Here it is, the most popular scotch whisky in the world. But is it any good?
John Walker sold his family farm in 1819 and bought a grocery store in Kilmarnock, Scotland. Following the 1823 licensing of distilleries in Scotland John, who did not drink, started producing his own brand of blended spirits for sale in his store. He would produce blends to his customer’s requirements since, as a man who did not drink alcohol, he had none of his own.
The brand became somewhat popular, and following John’s death in 1857 his sons took up the family business. With the passage of a new law in 1860 that allowed for a wider variety of blended whisky to be produced John’s sons solidified the company as a producer of blended whiskys by being among the first to innovate with the larger varieties now available. They also introduced the first square bottle in 1860 allowing more bottles to be stored on store shelves, as well as the distinctive tilted label that differentiated the brand and remains a feature to this day.
The Walkers purchased the Cardhu distillery in 1893, which became the primary single malt scotch used in the production of the red and black label whiskys.
In 1909 the descendants of John Walker embarked on a rebranding effort. They hired cartoonist Tom Browne to create a new logo, and he produced the Striding Man that remains the iconic logo of the Johnnie Walker brand.
In 1925 the company joined the Distillers Company, which was acquired by the Irish Guinness in 1986, and subsequently merged with Diageo in 1997.
Despite local backlash Diageo decided to close the original Johnnie Walker distillery in Kilmarnock, the place where it all started, in 2012.
There’s not much to talk about here. Johnnie Walker is a famous blended whisky producer and they don’t share much about where they source their spirit from or what the grain bill is for their source. We can assume that the majority of the spirit comes from the Cardhu distillery but even that is an educated guess.
In terms of what they actually say about the spirit this is the most we get from the company:
Johnnie Walker Red Label is a powerful mix of up to 30 malts and grains. It’s a combination of light whiskies from Scotland’s East Coast and more peaty whiskies from the West, expertly balanced to create an extraordinary depth of flavour.
As a scotch whisky we can make a couple assumptions, namely that this spirit was aged in oak barrels for three years and produced in Scotland. Beyond that, we have no information beyond “it’s brown.”
Even in this smaller tasting size bottle the hallmarks of the original 1860’s Johnnie Walker design are present, from the square bottle to the tilted label. The only big change is the addition of the 1909 Striding Man logo below the label.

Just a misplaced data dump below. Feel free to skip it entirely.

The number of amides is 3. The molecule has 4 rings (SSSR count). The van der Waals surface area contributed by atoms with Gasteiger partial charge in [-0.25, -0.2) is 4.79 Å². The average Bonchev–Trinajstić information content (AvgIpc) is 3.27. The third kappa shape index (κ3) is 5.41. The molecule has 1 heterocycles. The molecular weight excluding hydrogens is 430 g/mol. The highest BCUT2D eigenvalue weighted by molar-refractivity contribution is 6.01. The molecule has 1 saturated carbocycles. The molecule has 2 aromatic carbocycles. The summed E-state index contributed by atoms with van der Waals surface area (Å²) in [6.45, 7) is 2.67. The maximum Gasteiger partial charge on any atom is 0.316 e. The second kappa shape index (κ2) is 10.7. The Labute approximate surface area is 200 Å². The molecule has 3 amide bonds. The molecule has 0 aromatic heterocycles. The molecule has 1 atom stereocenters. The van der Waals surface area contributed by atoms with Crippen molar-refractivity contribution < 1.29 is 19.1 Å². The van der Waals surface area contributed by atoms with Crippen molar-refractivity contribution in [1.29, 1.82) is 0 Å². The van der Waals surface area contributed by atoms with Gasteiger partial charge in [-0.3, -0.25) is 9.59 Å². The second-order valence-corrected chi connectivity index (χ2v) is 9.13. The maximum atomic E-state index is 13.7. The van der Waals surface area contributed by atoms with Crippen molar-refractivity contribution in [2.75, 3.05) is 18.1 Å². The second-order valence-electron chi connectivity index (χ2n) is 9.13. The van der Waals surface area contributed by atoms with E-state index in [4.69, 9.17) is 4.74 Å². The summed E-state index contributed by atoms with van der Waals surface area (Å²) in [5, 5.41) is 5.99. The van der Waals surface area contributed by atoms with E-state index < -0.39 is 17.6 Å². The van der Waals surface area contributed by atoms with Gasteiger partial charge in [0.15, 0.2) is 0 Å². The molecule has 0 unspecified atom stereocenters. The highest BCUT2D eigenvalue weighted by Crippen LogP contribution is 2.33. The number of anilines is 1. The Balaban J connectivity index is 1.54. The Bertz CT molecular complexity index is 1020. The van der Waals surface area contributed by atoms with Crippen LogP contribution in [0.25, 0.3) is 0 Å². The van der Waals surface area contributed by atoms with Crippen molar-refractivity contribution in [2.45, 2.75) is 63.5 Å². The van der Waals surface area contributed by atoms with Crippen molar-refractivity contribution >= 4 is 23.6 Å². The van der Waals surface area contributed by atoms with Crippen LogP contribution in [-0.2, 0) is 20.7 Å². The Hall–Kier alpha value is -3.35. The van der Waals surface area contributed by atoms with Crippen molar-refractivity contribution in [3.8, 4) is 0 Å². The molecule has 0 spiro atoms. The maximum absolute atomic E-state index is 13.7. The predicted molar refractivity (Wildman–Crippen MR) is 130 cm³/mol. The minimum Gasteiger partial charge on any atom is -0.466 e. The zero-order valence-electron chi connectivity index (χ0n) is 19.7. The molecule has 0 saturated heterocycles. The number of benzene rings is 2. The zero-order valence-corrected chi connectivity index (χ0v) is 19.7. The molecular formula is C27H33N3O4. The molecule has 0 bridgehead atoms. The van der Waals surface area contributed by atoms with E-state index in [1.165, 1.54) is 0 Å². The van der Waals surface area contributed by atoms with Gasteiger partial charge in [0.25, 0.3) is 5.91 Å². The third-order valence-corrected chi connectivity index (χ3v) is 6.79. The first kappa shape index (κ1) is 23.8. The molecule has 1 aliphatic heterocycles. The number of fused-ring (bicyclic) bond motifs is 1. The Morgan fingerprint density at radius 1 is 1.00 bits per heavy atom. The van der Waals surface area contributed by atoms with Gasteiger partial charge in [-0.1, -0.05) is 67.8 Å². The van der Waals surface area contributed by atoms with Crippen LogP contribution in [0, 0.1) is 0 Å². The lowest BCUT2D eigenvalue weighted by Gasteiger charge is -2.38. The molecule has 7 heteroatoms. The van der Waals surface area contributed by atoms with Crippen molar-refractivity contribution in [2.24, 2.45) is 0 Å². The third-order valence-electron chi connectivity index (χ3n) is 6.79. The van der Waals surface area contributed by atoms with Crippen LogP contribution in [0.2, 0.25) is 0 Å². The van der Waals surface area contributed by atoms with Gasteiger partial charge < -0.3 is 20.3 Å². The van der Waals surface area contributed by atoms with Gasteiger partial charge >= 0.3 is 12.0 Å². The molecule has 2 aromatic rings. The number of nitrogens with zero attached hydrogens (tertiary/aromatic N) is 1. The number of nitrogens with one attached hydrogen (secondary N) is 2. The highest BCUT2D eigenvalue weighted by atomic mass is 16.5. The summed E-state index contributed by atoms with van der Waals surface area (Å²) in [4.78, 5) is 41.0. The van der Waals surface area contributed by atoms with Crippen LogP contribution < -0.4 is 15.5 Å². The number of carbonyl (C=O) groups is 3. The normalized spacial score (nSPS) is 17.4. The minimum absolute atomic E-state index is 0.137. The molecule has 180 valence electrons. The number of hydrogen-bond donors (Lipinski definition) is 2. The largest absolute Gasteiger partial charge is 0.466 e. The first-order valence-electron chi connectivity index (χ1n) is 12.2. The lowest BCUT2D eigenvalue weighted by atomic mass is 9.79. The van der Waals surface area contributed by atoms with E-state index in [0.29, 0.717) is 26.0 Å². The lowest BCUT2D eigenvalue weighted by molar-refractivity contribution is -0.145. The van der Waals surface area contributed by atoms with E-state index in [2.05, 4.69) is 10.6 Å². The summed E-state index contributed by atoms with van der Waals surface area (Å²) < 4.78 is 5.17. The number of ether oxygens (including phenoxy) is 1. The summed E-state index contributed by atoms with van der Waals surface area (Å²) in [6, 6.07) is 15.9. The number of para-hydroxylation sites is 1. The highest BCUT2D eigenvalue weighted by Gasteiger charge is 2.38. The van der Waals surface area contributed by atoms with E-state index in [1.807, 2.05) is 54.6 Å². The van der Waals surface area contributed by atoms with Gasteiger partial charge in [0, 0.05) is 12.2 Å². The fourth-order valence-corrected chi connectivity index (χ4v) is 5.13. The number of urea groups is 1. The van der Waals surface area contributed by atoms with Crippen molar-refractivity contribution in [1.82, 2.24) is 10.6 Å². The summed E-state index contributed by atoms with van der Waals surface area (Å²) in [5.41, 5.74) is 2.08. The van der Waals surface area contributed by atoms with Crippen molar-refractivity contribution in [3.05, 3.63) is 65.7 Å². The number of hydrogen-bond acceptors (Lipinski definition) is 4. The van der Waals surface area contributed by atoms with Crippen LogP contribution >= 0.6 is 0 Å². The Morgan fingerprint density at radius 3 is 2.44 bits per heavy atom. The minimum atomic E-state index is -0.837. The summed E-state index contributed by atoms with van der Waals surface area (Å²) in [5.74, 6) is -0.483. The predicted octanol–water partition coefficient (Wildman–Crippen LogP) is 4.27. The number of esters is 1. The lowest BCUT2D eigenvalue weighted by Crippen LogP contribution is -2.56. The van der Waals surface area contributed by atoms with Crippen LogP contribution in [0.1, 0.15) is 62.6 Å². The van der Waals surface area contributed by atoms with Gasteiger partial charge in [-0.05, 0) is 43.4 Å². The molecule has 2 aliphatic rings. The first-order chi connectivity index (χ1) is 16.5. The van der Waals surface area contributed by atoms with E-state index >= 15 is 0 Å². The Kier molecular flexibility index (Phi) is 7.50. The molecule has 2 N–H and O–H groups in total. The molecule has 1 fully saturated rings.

The bottle is topped with a metal screw top cap, which is better than a plastic cap but not by much.
There’s a surprising level of fruitiness in this scotch, almost more like a cognac than a scotch whiskey. I can definitely detect a bit of the earthy peat forward aromas, but they are getting some heavy competition from whatever this fruit is. Some say that it’s close to a sour apple smell and I can see where they’re coming from, but for me I’m thinking something closer to a blackberry with some vanilla under notes.
As expected with a 40% ABV spirit the liquid feels a touch lighter than others. The flavors are slow to build, rising to a peak as you swallow and lingering for a bit of an aftertaste. It’s not harsh or unpleasant, but there is some spice to the flavoring that leaves a sensation on the tongue.
While the fruit is the most prominent smell, what I get in the taste is mainly the traditional flavors of a scotch whiskey. There’s a toffee caramel, some vanilla, and a bit of earthy peat thrown in for good measure. It’s a formula that works well.
With the ice the fruity aromas take a back seat the the more hearty flavors infused from the aging process, namely the toffee caramel and vanilla. The spirit is smoother, with a more immediate flavor coming out instead of needing to wait for it to build in your mouth.
While the fruitiness and relatively strange flavor of the liquor might be a little too weird when neat, add in some bitters and ice and the spirit really comes into its own. The fruit balances well with the orange bitters and even the peat forward flavor of the scotch works in this format.
Honestly this is the first time I would consider this spirit drinkable, which makes sense given that this particular blend is designed to be added and mixed into cocktails rather than taken neat. In this case the bold and odd flavors start to make perfect sense.
I hate to admit it, but I actually like this.
The fruity and bold flavor of the scotch comes through the ginger beer and makes for a well rounded, balanced, and delicious drink. The peat is an odd note for what is usually a Kentucky Mule but it does in fact work.
Personally I’m not a fan of the more fruity scotch whiskeys. I like the Glemorangie approach where it’s more neatly blended into the flavor profile, but here it’s like being slapped in the face with a sour apple and it reminds me of Halloween candy binges on sour apple Jolly Ranchers gone horribly wrong. Definitely not a scotch that I would voluntarily select, but drinkable with an ice cube.
I get what they are trying to do, making something that can be mixed and enjoyed in a cocktail, but all of the flavors they are trying to impart can be added through other means. In my opinion a spirit that isn’t even drinkable on its own isn’t a very good spirit.
Johnnie Walker Red Scotch Whiskey
Owner: Diageo, UK
Classification: Blended scotch whisky
Grain bill: Unknown
Aging: Minimum 3 years
Proof: 40% ABV
Price: $23.99/ 750ml
Overall Rating: 2/5